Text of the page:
Plans to recoup an estimated £26bn of fraud and defaults on coronavirus loans to businesses are “woefully underdeveloped”, an influential committee of MPs has said.
Losses on the government-backed loans could be higher than £26bn because the government has not properly assessed the extent of potential fraud on the schemes, according to the Public Accounts Committee (PAC).
High street lenders providing funds under schemes including the Bounce Back Loan Scheme (BBLS) are required to conduct counter-fraud, anti-money laundering and “know your customer” checks on loan applications.
The state-owned British Business Bank believes that these checks have prevented around 27,000 fraudulent loans that represent £1.1bn but it has no data on the levels of fraud.
The National Audit Office (NAO) warned earlier this year that the taxpayer could be facing losses of up to £26bn on the emergency loans made to businesses from fraud, organised crime or default.
But in its latest report, the PAC said the government still does not have the data to assess the levels of fraud within the scheme – meaning the cost to the taxpayer could be even higher.
It added that the Treasury is yet to agree the process and protocols that lenders are expected to follow in recovering overdue loans.
The committee said: “Government’s plans for managing risks to the taxpayer – from both fraud and borrowers who are unable to repay loans – are woefully underdeveloped.
“Government does not have a counter-fraud strategy for the scheme and has not identified what types of fraud it will prosecute.“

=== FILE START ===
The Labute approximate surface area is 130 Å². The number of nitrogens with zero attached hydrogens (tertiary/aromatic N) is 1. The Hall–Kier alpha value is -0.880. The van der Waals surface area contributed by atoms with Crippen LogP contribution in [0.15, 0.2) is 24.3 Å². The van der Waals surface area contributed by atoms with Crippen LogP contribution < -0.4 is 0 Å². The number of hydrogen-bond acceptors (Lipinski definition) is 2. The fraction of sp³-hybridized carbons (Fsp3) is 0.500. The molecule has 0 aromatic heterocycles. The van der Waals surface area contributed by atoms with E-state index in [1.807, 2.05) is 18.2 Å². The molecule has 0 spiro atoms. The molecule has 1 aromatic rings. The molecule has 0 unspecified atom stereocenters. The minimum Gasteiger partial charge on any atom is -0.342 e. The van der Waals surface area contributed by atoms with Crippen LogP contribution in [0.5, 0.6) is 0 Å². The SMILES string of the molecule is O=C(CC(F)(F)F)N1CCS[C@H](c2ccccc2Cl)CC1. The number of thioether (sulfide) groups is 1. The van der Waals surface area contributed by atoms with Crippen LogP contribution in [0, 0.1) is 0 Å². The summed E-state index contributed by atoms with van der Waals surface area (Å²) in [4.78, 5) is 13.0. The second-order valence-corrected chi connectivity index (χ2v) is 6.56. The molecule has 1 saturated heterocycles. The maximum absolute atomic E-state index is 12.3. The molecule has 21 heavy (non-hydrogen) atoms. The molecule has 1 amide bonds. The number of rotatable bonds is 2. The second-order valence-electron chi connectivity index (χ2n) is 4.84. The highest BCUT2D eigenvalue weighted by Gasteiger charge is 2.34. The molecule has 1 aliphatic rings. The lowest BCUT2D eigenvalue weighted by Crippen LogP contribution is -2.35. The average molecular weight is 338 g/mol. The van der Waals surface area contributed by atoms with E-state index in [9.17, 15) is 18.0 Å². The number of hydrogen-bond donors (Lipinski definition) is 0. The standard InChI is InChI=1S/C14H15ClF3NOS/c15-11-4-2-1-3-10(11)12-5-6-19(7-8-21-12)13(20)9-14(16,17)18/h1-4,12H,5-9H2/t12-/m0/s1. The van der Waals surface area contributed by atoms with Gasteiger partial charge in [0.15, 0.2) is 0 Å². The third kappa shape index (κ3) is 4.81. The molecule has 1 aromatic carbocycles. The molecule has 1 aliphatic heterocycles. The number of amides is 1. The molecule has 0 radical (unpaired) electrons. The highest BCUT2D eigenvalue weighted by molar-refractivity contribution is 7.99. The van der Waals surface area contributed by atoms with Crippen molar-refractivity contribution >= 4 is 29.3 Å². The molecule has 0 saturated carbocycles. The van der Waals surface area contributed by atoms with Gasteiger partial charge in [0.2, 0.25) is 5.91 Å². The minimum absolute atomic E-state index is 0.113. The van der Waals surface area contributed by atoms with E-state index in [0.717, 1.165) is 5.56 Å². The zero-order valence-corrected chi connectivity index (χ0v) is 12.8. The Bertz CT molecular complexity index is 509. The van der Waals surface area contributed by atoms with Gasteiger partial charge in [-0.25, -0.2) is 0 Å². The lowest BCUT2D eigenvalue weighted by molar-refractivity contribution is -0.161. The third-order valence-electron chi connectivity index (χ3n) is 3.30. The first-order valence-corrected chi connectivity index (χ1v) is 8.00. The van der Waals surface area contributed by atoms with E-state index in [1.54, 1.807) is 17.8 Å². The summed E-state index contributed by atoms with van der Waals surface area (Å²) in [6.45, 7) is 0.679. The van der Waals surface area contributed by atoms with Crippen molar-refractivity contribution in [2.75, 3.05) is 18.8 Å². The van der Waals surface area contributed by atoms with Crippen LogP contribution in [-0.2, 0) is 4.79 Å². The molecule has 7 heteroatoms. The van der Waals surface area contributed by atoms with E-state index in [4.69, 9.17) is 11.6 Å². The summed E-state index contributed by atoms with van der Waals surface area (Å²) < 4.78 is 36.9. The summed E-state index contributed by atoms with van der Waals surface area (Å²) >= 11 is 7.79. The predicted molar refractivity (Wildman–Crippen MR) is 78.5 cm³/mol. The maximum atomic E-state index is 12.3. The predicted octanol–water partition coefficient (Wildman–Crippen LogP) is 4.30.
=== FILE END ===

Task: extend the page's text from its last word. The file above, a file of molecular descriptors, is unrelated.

Bosses at Lloyds and Santander told MPs on the Treasury Select Committee that around 1 per cent of Bounce Back Loans have been taken out fraudulently.
Chancellor Rishi Sunak launched the BBLS at the height of the pandemic, covering 100 per cent of the loans and urging banks to ensure lending could be made quickly.
But the loan schemes had to be rushed out to help keep firms afloat in the initial spring coronavirus lockdown, which meant businesses were able to self-certify and lenders did not have to carry out any credit or affordability checks.
The PAC reiterated findings from its earlier report that slammed the government for leaving the economy vulnerable to a pandemic, even though it was a known risk.
Meg Hillier, chair of the PAC, said: “Despite knowing that it was a case of ‘when’ rather than ‘if’ a serious pandemic hit the country, government didn’t develop plans for how to support the economy.
“Rushing to get money out of the door after the fact didn’t allow for analysis of how many businesses needed this help, could benefit from it, or could repay it.
“Dropping the most basic checks was a huge issue that puts the taxpayer at risk to the tune of billions.”
The PAC is calling for the government to provide updates on how it plans to deal with fraud on the schemes, while it said the British Business Bank should report back within two weeks with the latest fraud estimates.
It is also recommending the Treasury reviews whether it is right to continue relying on firms self-certifying, and must draw up recovery rules before repayments start becoming due in May 2021 to ensure a “fair and thorough recovery of loans”.
“For the remainder of this scheme, and future schemes, HM Treasury must better balance the interests of the taxpayer with the interests of businesses,” according to the report.
The PAC also highlighted that the schemes have likely reduced competition in the small business lending market, as the five biggest lenders have provided most of the loans.